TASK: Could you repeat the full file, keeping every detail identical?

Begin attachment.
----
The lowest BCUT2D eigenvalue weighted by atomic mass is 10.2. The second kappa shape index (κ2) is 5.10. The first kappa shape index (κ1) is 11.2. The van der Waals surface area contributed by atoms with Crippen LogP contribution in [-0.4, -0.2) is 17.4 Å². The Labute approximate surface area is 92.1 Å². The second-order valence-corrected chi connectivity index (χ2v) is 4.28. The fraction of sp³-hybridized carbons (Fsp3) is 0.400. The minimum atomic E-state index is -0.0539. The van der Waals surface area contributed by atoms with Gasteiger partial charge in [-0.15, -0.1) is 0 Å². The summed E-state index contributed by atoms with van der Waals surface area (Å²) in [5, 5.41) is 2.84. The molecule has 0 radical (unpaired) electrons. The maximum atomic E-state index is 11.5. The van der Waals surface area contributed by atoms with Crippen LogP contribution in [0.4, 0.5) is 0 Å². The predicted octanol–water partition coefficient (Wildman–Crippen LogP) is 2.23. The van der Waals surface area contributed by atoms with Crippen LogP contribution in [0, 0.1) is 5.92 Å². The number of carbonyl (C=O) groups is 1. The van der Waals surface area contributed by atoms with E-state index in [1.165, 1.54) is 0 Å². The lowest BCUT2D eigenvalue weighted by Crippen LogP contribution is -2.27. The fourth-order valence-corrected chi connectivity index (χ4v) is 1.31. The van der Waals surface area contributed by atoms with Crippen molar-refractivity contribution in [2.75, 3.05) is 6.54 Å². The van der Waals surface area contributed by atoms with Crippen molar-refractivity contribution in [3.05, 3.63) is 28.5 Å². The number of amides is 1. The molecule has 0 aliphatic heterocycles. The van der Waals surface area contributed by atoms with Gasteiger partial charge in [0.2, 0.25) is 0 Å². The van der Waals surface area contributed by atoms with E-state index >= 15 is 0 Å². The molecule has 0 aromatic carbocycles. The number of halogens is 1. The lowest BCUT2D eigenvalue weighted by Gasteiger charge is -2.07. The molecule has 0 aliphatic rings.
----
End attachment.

The lowest BCUT2D eigenvalue weighted by atomic mass is 10.2. The second kappa shape index (κ2) is 5.10. The first kappa shape index (κ1) is 11.2. The van der Waals surface area contributed by atoms with Crippen LogP contribution in [-0.4, -0.2) is 17.4 Å². The Labute approximate surface area is 92.1 Å². The second-order valence-corrected chi connectivity index (χ2v) is 4.28. The fraction of sp³-hybridized carbons (Fsp3) is 0.400. The minimum atomic E-state index is -0.0539. The van der Waals surface area contributed by atoms with Gasteiger partial charge in [-0.15, -0.1) is 0 Å². The summed E-state index contributed by atoms with van der Waals surface area (Å²) in [5, 5.41) is 2.84. The molecule has 0 radical (unpaired) electrons. The maximum atomic E-state index is 11.5. The van der Waals surface area contributed by atoms with Crippen LogP contribution in [0.4, 0.5) is 0 Å². The predicted octanol–water partition coefficient (Wildman–Crippen LogP) is 2.23. The van der Waals surface area contributed by atoms with Crippen LogP contribution in [0, 0.1) is 5.92 Å². The number of carbonyl (C=O) groups is 1. The van der Waals surface area contributed by atoms with E-state index in [1.165, 1.54) is 0 Å². The lowest BCUT2D eigenvalue weighted by Crippen LogP contribution is -2.27. The fourth-order valence-corrected chi connectivity index (χ4v) is 1.31. The van der Waals surface area contributed by atoms with Crippen molar-refractivity contribution in [2.75, 3.05) is 6.54 Å². The van der Waals surface area contributed by atoms with Crippen molar-refractivity contribution in [3.05, 3.63) is 28.5 Å². The number of amides is 1. The molecule has 0 aliphatic heterocycles. The van der Waals surface area contributed by atoms with Gasteiger partial charge in [0.2, 0.25) is 0 Å². The van der Waals surface area contributed by atoms with E-state index >= 15 is 0 Å². The molecule has 0 aromatic carbocycles. The number of halogens is 1. The lowest BCUT2D eigenvalue weighted by Gasteiger charge is -2.07. The molecule has 0 aliphatic rings.